Here you can find an interview with the author about her book (in German): Interview mit der Historikerin und Kulturwissenschaftlerin Lina Nikou über ihren Beitrag zur Aufarbeitung der deutsch-jüdischen Nachkriegsgeschichte v. Marcella Christiani (ZEIT-Stiftung, April 2020).
And here you can find her talk “Visits and Counter Visits Between German Cities and Their Former Citizens in Israel Since the 1960s” about an extract of her book which she held online at an event of the Leo Back Institute in Jerusalem on Mai 26th 2020 (starting at minute 00:55).
This volume considers the influential revival of ancient philosophical skepticism in the 16th and early 17th centuries and investigates, from a comparative perspective, its reception in early modern English, Spanish and French drama, dedicating detailed readings to plays by Shakespeare, Calderón, Lope de Vega, Rotrou, Desfontaines, and Cervantes. While all the plays employ similar dramatic devices for "putting skepticism on stage", the study explores how these dramas, however, give different "answers" to the challenges posed by skepticism in relation to their respective historico-cultural and "ideological" contexts.
Analyzes audio recordings of interwar Hebrew plays, providing a new model for the use of sound in theater studies.
Possessed Voices tells the intriguing story of a largely unknown collection of audio recordings, a valuable tool for understanding historical theater, which preserve performances of modernist interwar Hebrew plays. Seldom used in scholarship, Ruthie Abeliovich focuses on four recordings: a 1931 recording of The Eternal Jew (1919), a 1965 recording of The Dybbuk (1922), a 1961 radio play of The Golem (1925), and a 1952 radio play of Yaakov and Rachel (1928). Abeliovich traces the spoken language of modernist Hebrew theater as grounded in multiple modalities of expressive practices, including spoken Hebrew, Jewish liturgical sensibilities supplemented by Yiddish intonation and other vernacular accents, and in relation to prevalent theatrical forms. The book shows how these performances provided Jewish immigrants from Europe with a venue for lamenting the decline of their home communities and for connecting their memories to the present. Analyzing sonic material against the backdrop of its artistic, cultural, and ideological contexts, Abeliovich develops a critical framework for the study of sound as a discipline in its own right in theater scholarship.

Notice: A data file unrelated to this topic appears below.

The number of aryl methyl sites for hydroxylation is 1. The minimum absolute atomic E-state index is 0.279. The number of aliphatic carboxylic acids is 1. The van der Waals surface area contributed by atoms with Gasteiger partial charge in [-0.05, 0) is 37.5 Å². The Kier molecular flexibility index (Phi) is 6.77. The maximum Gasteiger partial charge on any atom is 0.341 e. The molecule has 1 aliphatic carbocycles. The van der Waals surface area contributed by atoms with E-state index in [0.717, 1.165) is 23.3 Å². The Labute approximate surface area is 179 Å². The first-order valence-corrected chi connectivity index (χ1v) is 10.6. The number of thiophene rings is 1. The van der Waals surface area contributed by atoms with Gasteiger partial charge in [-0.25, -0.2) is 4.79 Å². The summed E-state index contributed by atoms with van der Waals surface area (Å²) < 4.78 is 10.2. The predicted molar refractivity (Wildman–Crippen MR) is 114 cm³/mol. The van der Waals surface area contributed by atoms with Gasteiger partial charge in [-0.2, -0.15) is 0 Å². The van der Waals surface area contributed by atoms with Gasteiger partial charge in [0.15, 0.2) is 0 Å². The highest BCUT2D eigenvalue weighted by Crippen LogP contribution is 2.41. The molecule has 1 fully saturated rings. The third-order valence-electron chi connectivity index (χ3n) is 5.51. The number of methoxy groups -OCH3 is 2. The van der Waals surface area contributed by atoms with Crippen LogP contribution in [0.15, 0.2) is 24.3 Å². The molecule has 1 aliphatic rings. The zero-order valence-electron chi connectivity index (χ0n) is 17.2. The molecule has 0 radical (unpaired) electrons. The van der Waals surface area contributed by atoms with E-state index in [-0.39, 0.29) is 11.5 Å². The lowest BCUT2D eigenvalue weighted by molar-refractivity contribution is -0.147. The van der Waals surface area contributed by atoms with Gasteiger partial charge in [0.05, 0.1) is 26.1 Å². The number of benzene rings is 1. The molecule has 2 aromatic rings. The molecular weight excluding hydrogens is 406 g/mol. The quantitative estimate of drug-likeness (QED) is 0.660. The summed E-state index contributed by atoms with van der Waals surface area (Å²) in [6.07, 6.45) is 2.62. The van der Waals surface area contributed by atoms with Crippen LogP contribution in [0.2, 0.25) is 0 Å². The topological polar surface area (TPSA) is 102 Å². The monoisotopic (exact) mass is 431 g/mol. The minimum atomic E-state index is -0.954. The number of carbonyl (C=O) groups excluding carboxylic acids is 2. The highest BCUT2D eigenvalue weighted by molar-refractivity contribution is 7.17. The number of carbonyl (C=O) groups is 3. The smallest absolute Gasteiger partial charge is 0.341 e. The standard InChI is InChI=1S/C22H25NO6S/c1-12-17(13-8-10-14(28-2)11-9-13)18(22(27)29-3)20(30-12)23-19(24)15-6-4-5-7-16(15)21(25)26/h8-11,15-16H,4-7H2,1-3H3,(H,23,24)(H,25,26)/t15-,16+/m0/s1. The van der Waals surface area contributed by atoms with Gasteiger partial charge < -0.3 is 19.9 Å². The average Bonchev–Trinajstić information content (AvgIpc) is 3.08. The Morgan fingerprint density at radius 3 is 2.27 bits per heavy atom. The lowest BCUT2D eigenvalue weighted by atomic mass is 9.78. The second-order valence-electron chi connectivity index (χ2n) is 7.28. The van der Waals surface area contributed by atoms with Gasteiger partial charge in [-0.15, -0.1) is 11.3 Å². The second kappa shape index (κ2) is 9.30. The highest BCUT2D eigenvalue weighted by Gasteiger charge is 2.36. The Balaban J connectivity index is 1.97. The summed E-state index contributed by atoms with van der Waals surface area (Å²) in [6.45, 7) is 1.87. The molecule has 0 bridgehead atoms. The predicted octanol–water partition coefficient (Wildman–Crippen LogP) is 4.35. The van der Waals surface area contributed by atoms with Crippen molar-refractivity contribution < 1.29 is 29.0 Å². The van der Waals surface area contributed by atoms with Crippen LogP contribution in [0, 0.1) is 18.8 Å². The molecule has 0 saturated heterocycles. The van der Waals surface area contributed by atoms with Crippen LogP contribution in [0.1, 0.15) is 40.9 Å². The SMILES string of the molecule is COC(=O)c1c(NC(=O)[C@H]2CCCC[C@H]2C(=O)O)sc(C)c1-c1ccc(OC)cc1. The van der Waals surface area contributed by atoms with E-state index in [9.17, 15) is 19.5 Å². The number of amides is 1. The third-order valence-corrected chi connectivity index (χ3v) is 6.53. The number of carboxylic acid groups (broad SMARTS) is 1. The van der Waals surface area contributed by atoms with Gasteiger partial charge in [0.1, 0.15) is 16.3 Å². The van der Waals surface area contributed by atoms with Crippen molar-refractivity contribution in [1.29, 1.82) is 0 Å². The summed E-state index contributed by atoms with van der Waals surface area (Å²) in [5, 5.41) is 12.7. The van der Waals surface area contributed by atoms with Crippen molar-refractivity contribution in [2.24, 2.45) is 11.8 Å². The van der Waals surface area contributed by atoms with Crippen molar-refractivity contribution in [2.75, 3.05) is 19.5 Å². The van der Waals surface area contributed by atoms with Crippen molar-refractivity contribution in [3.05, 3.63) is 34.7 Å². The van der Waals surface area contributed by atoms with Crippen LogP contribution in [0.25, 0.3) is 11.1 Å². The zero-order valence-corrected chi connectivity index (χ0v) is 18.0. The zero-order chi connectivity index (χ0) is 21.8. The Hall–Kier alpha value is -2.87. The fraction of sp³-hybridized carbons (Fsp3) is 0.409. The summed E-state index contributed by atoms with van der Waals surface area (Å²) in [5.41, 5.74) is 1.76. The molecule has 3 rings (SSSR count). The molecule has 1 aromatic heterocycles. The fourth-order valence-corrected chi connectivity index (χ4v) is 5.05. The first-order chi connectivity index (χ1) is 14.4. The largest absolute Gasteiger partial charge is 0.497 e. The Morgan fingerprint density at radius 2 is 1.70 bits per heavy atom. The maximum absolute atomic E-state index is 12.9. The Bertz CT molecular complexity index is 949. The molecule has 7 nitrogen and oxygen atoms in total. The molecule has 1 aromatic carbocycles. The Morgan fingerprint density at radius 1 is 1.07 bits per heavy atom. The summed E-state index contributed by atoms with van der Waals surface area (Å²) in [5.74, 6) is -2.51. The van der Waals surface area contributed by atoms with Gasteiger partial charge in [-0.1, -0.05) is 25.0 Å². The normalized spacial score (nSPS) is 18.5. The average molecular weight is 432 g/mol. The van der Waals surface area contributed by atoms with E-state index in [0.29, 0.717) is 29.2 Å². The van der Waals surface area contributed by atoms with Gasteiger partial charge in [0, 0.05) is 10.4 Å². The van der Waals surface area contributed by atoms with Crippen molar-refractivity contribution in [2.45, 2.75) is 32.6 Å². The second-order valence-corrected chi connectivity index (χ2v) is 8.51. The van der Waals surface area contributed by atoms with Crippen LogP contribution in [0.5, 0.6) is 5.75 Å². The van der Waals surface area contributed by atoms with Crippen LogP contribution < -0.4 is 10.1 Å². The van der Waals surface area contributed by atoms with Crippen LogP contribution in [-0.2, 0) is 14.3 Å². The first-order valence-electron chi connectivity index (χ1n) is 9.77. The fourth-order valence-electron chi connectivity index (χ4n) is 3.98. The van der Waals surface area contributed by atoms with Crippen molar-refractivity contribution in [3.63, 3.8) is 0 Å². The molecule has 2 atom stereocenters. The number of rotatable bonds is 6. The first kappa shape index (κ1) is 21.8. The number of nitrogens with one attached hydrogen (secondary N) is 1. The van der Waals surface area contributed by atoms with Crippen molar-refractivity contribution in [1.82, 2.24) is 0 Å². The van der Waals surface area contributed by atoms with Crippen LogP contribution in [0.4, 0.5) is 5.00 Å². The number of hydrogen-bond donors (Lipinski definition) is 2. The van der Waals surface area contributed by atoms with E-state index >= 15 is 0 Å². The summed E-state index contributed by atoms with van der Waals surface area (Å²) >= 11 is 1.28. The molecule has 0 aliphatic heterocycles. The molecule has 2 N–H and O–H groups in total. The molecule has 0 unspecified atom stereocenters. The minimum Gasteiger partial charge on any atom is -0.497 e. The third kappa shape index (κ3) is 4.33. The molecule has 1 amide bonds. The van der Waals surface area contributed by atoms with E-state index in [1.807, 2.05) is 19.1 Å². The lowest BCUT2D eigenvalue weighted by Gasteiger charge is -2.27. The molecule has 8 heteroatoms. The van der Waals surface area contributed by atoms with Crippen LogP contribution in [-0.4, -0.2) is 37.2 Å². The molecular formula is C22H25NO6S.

“The author’s focus on historicizing and analyzing sound recordings and radio plays as a means to tackle the pervasive ephemerality problem in theater studies is a novel and valuable approach that represents a significant intervention in the field. These types of sources have had scant attention in theater studies to date, but Abeliovich makes a compelling argument that they belong at the center.” — Debra Caplan, author of Yiddish Empire: The Vilna Troupe, Jewish Theater, and the Art of Itinerancy
In Esoteric Images: Decoding the Late Herat School of Painting Tawfiq Daʿadli decodes the pictorial language which flourished in the city of Herat, modern Afghanistan, under the rule of the last Timurid ruler, Sultan Husayn Bayqara (r.1469-1506). This study focuses on one illustrated manuscript of a poem entitled Khamsa by the Persian poet Nizami Ganjavi, kept in the British Library under code Or.6810. Tawfiq Daʿadli decodes the paintings, reveals the syntax behind them and thus deciphers the message of the whole manuscript. The book combines scholarly efforts to interpret theological-political lessons embedded in one of the foremost Persian schools of art against the background of the court dynamic of an influential medieval power in its final years.